But again, just to be clear (and so far there has been almost no dissent on this front, since I think most people can clearly see that I and the rest of the team are not in this for commercial / personal gain etc..) there is absolutely no intention to do anything that might harm the Open source project. A certain level of faith is required that the project team are doing things for the right reasons and will do what they consider best for the project.

Adam

Added by Eric Valette over 3 years ago

Lars,

In a sense you just give a perfect example of why a commercial company does this type of agreement => you build hardware with libcec build-in and do not want to be annoyed with copyright owners.

Adam,

I just do not see the rationale for this if not willing to make commercial stuffs. Saying that I do not say it is your intention; not at all. Just for GPL and copyright: if infringing you are sued by the copyright owner on copyright matters not the license by itself. Plus tryn to have the copyright for all lines of code including others that comes from other GPL project wil be hard.

Added by Eric Valette over 3 years ago

I reread you stuff, and its much clearer. What I was fearing is more a CCA type of paper which is fine for code you know who has the right of each line of code but barely practicable as soon as someone incorporates other OSI compatible code.

Added by Adam Sutton over 3 years ago

Eric,

The reality is its pretty much impossible in both cases, if your don't own the copyright to the code, you have no legal right to sign either agreement.

But it provides some level of protection for the project, you sign an agreement (and differing projects require differing levels of formality. Fsf is very strict for obvious reasons, we will be far less formal) that specifically states you will own the copyright For any submissions. And if anyone refutes this we have a slightly better level of audit trail.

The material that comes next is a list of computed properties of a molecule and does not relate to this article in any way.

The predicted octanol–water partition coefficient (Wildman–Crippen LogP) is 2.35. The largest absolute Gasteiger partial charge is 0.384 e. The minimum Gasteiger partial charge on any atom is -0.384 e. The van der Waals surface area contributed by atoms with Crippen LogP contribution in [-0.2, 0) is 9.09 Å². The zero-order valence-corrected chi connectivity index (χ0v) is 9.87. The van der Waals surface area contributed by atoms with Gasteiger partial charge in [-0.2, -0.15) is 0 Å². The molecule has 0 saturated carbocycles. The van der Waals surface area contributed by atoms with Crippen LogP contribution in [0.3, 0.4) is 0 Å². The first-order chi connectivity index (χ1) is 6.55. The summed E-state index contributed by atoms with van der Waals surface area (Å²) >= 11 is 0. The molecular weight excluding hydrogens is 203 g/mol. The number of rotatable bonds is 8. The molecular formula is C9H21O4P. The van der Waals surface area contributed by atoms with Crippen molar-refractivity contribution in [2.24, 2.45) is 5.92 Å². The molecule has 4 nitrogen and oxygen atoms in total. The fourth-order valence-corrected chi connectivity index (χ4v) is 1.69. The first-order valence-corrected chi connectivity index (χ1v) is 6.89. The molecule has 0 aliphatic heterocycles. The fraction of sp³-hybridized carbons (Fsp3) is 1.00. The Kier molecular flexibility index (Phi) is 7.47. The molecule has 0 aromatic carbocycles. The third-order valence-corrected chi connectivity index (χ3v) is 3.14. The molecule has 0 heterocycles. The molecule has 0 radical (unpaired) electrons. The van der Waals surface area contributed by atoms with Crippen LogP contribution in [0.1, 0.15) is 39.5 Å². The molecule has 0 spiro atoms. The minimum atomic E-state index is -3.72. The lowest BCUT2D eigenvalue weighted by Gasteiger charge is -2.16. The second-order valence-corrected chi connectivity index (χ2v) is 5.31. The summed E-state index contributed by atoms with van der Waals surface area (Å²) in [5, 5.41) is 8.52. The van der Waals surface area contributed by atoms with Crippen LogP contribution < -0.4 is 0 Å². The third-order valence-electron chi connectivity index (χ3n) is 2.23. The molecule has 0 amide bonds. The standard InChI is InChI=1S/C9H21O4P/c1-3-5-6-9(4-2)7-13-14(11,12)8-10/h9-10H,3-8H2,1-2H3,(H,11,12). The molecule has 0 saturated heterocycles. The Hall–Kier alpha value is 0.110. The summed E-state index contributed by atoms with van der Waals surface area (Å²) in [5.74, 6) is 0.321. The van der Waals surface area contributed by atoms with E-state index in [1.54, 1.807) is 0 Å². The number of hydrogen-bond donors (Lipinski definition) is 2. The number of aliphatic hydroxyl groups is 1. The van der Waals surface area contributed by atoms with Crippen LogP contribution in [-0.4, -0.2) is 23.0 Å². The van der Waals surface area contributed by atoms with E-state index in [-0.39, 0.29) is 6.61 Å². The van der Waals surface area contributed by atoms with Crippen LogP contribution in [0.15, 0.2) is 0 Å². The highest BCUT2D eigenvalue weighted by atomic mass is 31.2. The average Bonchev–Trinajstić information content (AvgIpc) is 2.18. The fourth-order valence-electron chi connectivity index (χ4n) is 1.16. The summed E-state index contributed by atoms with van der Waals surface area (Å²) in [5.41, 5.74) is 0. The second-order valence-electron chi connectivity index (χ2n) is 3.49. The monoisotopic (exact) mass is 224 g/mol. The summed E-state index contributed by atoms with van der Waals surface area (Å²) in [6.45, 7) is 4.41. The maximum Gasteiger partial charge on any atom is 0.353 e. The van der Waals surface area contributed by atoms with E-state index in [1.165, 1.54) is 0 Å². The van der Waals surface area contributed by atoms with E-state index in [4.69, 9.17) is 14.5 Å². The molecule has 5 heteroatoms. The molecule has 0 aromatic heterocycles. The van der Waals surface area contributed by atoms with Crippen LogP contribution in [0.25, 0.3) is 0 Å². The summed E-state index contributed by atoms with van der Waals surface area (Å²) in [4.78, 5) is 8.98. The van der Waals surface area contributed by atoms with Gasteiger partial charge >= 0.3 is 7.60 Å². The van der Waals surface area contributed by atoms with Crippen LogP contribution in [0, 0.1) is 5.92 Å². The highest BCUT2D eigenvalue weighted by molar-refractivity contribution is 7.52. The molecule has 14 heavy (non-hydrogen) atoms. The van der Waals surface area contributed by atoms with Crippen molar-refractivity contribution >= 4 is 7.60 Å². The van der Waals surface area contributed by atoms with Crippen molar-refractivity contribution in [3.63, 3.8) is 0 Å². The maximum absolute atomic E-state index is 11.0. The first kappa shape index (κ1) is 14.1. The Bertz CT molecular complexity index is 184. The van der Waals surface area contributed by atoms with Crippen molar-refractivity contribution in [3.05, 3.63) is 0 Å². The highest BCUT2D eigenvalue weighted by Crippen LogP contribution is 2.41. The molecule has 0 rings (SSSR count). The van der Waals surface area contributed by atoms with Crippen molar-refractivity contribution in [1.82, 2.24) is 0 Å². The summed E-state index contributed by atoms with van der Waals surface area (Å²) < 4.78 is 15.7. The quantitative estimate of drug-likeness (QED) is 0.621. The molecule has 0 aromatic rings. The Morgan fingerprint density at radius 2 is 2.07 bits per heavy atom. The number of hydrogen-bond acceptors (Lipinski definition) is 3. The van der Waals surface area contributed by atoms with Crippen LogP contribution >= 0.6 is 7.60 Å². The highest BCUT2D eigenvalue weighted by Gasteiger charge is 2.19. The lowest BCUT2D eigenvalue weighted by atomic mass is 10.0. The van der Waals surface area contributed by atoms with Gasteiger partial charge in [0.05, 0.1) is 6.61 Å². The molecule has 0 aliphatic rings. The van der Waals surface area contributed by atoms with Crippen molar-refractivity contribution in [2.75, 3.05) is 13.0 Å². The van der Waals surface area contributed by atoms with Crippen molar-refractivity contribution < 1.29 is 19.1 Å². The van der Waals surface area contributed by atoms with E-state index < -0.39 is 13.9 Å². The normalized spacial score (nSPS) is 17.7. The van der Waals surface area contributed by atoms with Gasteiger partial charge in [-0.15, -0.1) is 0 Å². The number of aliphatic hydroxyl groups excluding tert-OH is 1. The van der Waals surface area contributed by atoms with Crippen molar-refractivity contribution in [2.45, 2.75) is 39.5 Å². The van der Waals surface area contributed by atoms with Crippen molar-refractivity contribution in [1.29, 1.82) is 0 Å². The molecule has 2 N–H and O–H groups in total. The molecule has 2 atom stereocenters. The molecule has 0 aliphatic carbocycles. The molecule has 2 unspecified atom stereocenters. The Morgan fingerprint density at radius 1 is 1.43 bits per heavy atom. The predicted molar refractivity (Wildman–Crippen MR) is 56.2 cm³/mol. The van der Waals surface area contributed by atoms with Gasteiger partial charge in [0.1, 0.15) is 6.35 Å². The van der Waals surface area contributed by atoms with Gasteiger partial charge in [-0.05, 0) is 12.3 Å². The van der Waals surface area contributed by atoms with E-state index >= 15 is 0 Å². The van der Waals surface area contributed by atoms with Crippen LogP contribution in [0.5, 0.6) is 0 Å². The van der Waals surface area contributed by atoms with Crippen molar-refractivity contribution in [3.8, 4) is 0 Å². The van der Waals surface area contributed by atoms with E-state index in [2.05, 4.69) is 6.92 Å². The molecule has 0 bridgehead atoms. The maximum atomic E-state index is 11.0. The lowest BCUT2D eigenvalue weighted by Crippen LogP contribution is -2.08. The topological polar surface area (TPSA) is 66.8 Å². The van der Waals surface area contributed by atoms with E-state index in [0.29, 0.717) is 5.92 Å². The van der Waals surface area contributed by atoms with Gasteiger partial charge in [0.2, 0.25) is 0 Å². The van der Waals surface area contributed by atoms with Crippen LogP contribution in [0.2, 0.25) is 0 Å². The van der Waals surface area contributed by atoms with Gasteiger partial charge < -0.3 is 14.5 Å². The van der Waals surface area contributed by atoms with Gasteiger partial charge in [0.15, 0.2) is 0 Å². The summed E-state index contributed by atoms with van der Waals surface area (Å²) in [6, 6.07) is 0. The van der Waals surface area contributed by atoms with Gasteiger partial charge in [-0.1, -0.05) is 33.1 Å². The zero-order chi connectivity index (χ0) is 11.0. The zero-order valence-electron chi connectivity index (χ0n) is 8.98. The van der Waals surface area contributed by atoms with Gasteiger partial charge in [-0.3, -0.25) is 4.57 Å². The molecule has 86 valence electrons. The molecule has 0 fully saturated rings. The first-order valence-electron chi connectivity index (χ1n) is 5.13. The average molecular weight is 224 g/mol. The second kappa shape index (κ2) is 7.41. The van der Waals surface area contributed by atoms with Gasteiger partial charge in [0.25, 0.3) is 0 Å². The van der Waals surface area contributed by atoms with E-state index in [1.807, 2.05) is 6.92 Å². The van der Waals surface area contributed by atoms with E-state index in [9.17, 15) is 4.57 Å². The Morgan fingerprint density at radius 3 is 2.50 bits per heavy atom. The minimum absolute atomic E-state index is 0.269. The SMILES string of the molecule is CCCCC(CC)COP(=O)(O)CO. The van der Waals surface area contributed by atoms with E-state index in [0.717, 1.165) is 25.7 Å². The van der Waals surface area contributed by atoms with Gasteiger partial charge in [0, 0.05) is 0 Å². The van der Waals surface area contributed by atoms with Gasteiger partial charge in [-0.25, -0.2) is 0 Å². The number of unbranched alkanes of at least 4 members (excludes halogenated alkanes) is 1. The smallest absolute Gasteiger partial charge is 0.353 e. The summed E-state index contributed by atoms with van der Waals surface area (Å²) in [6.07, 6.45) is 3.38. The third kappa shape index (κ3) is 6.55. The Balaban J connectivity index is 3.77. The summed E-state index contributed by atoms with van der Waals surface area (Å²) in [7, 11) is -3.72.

The requirement for the outbound license is simply to give the project/company flexibility to potential relicense of we see a benefit to the project (not the company, since the company is only there to safe guard the assets, code, of the company). You just have to take it on faith that we won't do something that could be detrimental to the future of the project. But I think (or hope) that the input already given by Andreas and myself (plus others) clearly indicates our general intent.

Adam

Added by Eric Valette over 3 years ago

Having done the FSF paper once for gdb remote debugging code (more than 10 years ago and I still remember it: I had to use company lawyers and you know what it means...), I will agree for strictness :-) So please make it simpler indeed.

Last word about GPV2 vs GPLV3 enabling to attract more developers by companies that may start using the tvheadend code in their products, I really think it is a chicken and eggs problem. Our policy for example forbid to incorporate GPLV3 code in our embedded devices because we cannot accept that people can modify the device firmware (we sign it on purpose) and I know many, many companies with the same policy for the very same reason. So this will rules out against using tvheadend beforehand and people won't even look at it. But this is copyright owners' decision and I respect it.